- Netflix’s ‘Someone Great’ is a coming-of-age rom-com for twenty-somethings 2 Years Ago
- The best new movies and TV shows to stream this weekend 2 Years Ago
- ‘Ramy’ explores the intersection of Muslim and millennial identities 2 Years Ago
- The top 10 Sekiro bosses, ranked Today 6:00 AM
- How to install PlayStation Vue on Kodi to stream live TV Today 5:30 AM
- Alexandria Ocasio-Cortez supports resolution that could lead to Trump’s impeachment Thursday 9:46 PM
- Ricardo Milos dancing memes are the new Rickroll Thursday 9:09 PM
- Laura Loomer sues Twitter, Muslim lobbying group over account ban Thursday 8:15 PM
- Far-right troll Ian Miles Cheong gets flamed for mocking a ‘Star Wars’ fan Thursday 6:17 PM
- Facebook says ‘millions,’ not ‘tens of thousands,’ affected by Instagram password bug Thursday 5:13 PM
- Leading 2020 Democrats mock redactions in Mueller report Thursday 4:04 PM
- 8 weed accessories for stealthy stoners Thursday 4:00 PM
- Super Smash Bros. Ultimate players are now fighting on giant d*cks Thursday 3:37 PM
- Why are Facebook and Google translating this Spanish word into a racial slur? Thursday 3:32 PM
- Instagram page encourages meme creators to join a meme union Thursday 3:24 PM
Here’s how you could live and work in France, all expenses paid, to work on climate change
French President Emmanuel Macron is making good on his promise.
Want to live and work in France, all expenses paid? If you’re working on climate change, that’s now on the table.
French President Emmanuel Macron recently announced the French government will provide four-year grants to professors, graduate students, and scientific researchers whose endeavors are related to climate change.
Macron’s initiative, managed by the government agency Business France, follows President Donald Trump’s decision to pull the United States out of the Paris Climate Accord, a landmark agreement to combat the effects of climate change on a global scale.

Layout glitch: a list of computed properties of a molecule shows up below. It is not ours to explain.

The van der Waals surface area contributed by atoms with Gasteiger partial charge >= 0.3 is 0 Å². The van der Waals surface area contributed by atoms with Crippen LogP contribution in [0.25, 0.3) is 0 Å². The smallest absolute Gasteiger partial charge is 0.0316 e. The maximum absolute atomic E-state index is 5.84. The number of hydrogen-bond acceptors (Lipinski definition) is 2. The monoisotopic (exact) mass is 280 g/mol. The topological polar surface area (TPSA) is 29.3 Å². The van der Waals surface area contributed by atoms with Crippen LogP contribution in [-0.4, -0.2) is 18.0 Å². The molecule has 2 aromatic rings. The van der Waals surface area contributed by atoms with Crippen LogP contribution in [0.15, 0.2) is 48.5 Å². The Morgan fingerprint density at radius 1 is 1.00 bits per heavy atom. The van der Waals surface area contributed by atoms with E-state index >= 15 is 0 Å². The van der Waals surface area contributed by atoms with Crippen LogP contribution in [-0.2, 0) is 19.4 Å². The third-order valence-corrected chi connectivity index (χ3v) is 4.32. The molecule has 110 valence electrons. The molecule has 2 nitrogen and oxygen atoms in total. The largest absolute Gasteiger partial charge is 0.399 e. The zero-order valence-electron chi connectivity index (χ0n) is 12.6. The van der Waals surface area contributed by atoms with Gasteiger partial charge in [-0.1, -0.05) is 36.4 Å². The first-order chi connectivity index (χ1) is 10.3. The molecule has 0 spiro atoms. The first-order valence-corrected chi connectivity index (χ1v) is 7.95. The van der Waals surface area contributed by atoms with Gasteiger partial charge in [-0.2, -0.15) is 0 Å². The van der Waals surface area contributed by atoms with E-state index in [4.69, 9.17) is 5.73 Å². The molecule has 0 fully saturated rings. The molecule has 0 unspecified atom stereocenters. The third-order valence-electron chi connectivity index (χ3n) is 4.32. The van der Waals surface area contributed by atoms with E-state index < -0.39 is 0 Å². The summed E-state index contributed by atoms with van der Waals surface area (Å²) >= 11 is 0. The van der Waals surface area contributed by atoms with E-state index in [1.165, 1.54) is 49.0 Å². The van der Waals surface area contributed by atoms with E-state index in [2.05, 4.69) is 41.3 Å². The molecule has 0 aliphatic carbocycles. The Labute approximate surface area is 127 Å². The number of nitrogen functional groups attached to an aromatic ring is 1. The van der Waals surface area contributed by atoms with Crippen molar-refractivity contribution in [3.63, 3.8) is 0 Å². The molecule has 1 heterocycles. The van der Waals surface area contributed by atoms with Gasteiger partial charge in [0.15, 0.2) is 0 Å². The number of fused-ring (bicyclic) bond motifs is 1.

Following Trump’s Paris announcement, Macron invited climate scientists to live and work in France. The Make Our Planet Great Again initiative is the French leader making good on that offer.
Applicants can apply through the Make Our Planet Great Again website, where they’ll be asked to fill out a series of written questions.
Those who qualify, as described on the website, are:
- Experienced researchers / senior faculty members with a 15-year track record: Either apply individually or jointly with your research team
- Junior researchers with a minimum experience of two years after their PhD
- PhD candidates (graduate students or students to graduate before the end of the year)
Each applicant must submit a one-page proposal for a specific project and a CV. PhD candidates must also provide a current student ID. If your application is accepted for the next round, you must submit a full proposal. Within three months, you’ll have a final answer; if you get in, they’ll tell you what amount of funding you’ll receive.
I have a message for you guys.
Posted by Emmanuel Macron on Thursday, February 9, 2017
Senior researchers can receive up to €1.5 million to cover a salary, a two-person staff, and working expenses for up to four years. Junior researchers can receive as much as €1 million for the same.
Of course, Macron’s efforts to woo foreign scientists (particularly those from the U.S.) have already received some pushback. French scientists have begun wondering whether the focus on scientists from abroad has degraded the government’s focus on their own work.
H/T Business Insider
Andrew Couts is the former editor of Layer 8, a section dedicated to the intersection of the Internet and the state—and the gaps in between. Prior to the Daily Dot, Couts served as features editor and features writer for Digital Trends, associate editor of TheWeek.com, and associate editor at Maxim magazine. When he’s not working, Couts can be found hiking with his German shepherds or blasting around on motorcycles.